rethinking rihanna: #bbhmm’s racial rihvolution

It’s been condemned for its violence and nudity; but here’s 10 reasons why Rihanna might just have made the most important pop video of 2015…

by Rozan Ahmed
07 July 2015, 9:30am

Over 17 million views in five days is one thing. The most downloaded female in music's digital history is another thing. But this Bitch Better Have My Money (BBHM) video right here - this, is a whole other... thing.

My mind is blown by Rihanna's latest offering to the world, and it's not because of the fairly basic "revenge plot" storyline, or the generally excellent cinematic experience, or the many, many "yasssss" indicators.

The list of reasons behind my overall wow can be found in the stunningly tragic symbolism dotted throughout this potential masterpiece. It's got everyone, from frothing feminists and ratchet activists, to all kinds of regular citizens and long-word jargon loving "critics" talking about it. A lot. 

We're told Riri had a hand in the creative direction of BBHM's visual display. Should this be the case, then please, let's all give her a very slow clap. If it isn't, let's all give her a very slow clap anyway. Because it's her position, her presence, her undeniable "cannot help but lustfully stare at you" Cleopatra-esque energy that brought this example of televised revolution to the eyes of millions. 

1. First of all, let's talk about the societal issues raised in BBHMM
Does the video address economic inequality? The opening sequence absolutely left a stench of colonial odour didn't it? Thanks to the interiors of an overly decadent penthouse occupied by a quintessential white girl doing quintessentially "white girl" things. Couple that with Rihanna's ignored "rugged" follow-up (shade thrown in the elevator) and one can't help but consider a contemporary version of what used to be, or arguably, unfortunately, still is ("Fucked up my credit" and "Put me in debt").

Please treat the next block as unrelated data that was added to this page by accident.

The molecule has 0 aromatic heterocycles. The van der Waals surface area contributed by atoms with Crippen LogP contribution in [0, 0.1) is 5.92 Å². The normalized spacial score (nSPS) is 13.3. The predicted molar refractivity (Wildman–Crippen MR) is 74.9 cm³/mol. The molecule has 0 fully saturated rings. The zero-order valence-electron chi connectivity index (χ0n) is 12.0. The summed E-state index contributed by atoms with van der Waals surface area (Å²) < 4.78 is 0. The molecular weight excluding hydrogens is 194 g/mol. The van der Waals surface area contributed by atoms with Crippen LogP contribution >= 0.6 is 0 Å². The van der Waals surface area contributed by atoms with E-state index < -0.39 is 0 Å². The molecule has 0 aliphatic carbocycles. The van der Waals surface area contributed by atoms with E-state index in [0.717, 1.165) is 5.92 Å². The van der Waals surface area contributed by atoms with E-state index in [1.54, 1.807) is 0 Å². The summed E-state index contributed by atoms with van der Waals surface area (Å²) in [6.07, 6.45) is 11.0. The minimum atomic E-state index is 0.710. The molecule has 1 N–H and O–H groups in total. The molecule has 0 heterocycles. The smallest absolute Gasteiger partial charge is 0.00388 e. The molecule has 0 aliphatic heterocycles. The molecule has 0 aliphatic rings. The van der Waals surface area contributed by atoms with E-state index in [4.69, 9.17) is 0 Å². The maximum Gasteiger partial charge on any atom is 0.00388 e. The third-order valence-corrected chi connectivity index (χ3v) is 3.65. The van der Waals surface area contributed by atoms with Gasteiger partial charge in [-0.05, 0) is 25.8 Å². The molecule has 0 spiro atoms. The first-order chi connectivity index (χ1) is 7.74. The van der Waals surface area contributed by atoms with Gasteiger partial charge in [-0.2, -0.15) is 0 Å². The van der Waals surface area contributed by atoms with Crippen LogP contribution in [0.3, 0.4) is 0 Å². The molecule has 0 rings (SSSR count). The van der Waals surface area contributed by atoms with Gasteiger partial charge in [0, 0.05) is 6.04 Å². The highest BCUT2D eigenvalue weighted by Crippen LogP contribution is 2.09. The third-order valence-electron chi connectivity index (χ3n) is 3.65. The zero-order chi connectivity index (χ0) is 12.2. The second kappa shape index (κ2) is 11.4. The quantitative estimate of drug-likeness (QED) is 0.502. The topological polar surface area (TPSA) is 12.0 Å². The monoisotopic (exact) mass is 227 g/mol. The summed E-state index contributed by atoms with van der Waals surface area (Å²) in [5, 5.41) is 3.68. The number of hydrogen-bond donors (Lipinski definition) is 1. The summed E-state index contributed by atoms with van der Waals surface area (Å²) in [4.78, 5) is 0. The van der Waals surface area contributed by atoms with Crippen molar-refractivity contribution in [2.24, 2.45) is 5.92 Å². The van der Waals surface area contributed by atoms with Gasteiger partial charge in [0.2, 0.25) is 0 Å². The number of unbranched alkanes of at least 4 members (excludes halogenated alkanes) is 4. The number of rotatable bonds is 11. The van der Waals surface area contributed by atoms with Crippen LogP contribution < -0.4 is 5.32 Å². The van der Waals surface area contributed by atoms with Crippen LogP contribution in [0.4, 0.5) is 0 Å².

2. Is the video some kind of inadvertent call for immediate reparations? Obviously. That barn scene was nothing short of a reversed Jim Crow. And before we hear more cries of how unbearably violent this was to watch then let me please say the words Django Unchained and 12 Years a Slave. Jim Crow in real life. Slavery in real life. And the very real forever paining horrors that took place? In real life? Exactly.

3. What about the idea of strength in self? Strength in unity? 
An empowered Black girl decides to go after what she deserves, even if it means humiliating a wealthy white woman, in all her enforced purity and projected sacredness. And supported by a colourful duo of an "equally disenfranchised Caucasian" and a bad-ass American Indian. But wait, is she Indian? The brown ambiguity about her could also suggest any or all "ethnic" groups evidently dissatisfied by their ill treatment, and place, in said scenario, or society. 

4. And what, in all WTFs was that random oil tanker appearance for?
Unless there's a message around corporate greed, the coveted corrupt fight for natural resources and its relationship to the weapons industry, I'm left completely flummoxed as to why an over sized industrial barge was used in this gun-toting oceanic segment, when it could have easily been your typically incorporated white sofa-filled luxury yacht.

She also shot her phone. Why? A sincere fuck you to the ultimate human distraction that has become the smart phone? 

5. The rage though. So much unadulterated, glorious rage
It was a tumultuously silent kind of anger at first, i.e. graciously kidnapping the victim and ironically placing her in a beautiful Goyard trunk. Locked in, she was, trapped in a luxurious box. Isn't creative symbolism just everything?

6. Before the rage reaches boiling point though…
It's momentarily and quite eerily halted by a graphic session of drugs and alcohol. A euphoric sense of intoxicated oneness. Dreamy, temporary, ideal and unreal. 

7. She ends up with her requested funds
But is she happily ever after? Or did the bloody bank notes draped over a sombre and exhausted looking naked body, somehow echo Baartmen's story of laying inside the same luxurious trap. The phrase "for the love of money is the root of all evil" springs to mind.

8. Who the "bitch" turned out to be...
Think about that. 

9. Nothing's a coincidence…
And timing is paramount. Have a think about that too.

10. Did Rihanna just visually revolutionise revolution?
Is she inciting revolt, or reflecting the times? Or both? Or am I being way, waa'aay too deep? I'll think about that. Because maybe, that's exactly what she wants us to do. Think.


Text Rozan Ahmed

Think Pieces
Bitch Better Have My Money